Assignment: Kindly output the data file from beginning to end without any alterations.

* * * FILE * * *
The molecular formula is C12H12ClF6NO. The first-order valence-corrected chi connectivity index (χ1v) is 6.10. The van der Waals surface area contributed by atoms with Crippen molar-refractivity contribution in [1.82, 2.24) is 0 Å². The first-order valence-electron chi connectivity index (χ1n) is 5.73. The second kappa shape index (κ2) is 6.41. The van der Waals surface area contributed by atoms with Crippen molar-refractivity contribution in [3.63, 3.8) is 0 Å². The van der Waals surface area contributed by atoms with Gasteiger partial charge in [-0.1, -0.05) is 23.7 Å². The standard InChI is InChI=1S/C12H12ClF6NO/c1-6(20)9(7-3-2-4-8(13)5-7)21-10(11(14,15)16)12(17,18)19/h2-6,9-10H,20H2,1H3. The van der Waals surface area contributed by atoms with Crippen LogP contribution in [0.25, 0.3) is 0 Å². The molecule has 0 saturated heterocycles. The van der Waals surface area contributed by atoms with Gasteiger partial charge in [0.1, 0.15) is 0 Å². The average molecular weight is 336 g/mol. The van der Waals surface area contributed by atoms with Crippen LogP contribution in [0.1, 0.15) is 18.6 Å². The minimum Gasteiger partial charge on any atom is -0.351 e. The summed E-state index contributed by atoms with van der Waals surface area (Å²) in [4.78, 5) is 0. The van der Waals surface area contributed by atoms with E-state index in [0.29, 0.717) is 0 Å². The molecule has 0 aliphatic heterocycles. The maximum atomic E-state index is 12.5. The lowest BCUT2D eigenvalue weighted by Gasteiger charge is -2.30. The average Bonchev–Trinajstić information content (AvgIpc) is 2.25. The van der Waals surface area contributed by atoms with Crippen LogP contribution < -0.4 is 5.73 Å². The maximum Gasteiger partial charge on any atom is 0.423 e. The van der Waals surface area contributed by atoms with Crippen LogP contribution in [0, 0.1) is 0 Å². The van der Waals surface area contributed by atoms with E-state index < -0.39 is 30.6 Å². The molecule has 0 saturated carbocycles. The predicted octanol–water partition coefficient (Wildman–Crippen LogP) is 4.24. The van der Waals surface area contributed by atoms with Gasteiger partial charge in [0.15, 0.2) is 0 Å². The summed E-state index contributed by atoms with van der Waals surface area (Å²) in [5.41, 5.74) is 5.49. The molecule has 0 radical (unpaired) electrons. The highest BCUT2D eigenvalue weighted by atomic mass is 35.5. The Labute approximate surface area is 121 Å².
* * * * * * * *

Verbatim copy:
The molecular formula is C12H12ClF6NO. The first-order valence-corrected chi connectivity index (χ1v) is 6.10. The van der Waals surface area contributed by atoms with Crippen molar-refractivity contribution in [1.82, 2.24) is 0 Å². The first-order valence-electron chi connectivity index (χ1n) is 5.73. The second kappa shape index (κ2) is 6.41. The van der Waals surface area contributed by atoms with Crippen molar-refractivity contribution in [3.63, 3.8) is 0 Å². The van der Waals surface area contributed by atoms with Gasteiger partial charge in [-0.1, -0.05) is 23.7 Å². The standard InChI is InChI=1S/C12H12ClF6NO/c1-6(20)9(7-3-2-4-8(13)5-7)21-10(11(14,15)16)12(17,18)19/h2-6,9-10H,20H2,1H3. The van der Waals surface area contributed by atoms with Crippen LogP contribution in [0.25, 0.3) is 0 Å². The molecule has 0 saturated heterocycles. The van der Waals surface area contributed by atoms with Gasteiger partial charge in [0.1, 0.15) is 0 Å². The average molecular weight is 336 g/mol. The van der Waals surface area contributed by atoms with Crippen LogP contribution in [0.1, 0.15) is 18.6 Å². The minimum Gasteiger partial charge on any atom is -0.351 e. The summed E-state index contributed by atoms with van der Waals surface area (Å²) in [4.78, 5) is 0. The van der Waals surface area contributed by atoms with E-state index in [0.29, 0.717) is 0 Å². The molecule has 0 aliphatic heterocycles. The maximum atomic E-state index is 12.5. The lowest BCUT2D eigenvalue weighted by Gasteiger charge is -2.30. The average Bonchev–Trinajstić information content (AvgIpc) is 2.25. The van der Waals surface area contributed by atoms with Crippen LogP contribution < -0.4 is 5.73 Å². The maximum Gasteiger partial charge on any atom is 0.423 e. The van der Waals surface area contributed by atoms with Crippen LogP contribution in [0, 0.1) is 0 Å². The van der Waals surface area contributed by atoms with E-state index < -0.39 is 30.6 Å². The molecule has 0 saturated carbocycles. The predicted octanol–water partition coefficient (Wildman–Crippen LogP) is 4.24. The van der Waals surface area contributed by atoms with Gasteiger partial charge in [0.15, 0.2) is 0 Å². The summed E-state index contributed by atoms with van der Waals surface area (Å²) in [5.41, 5.74) is 5.49. The molecule has 0 radical (unpaired) electrons. The highest BCUT2D eigenvalue weighted by atomic mass is 35.5. The Labute approximate surface area is 121 Å².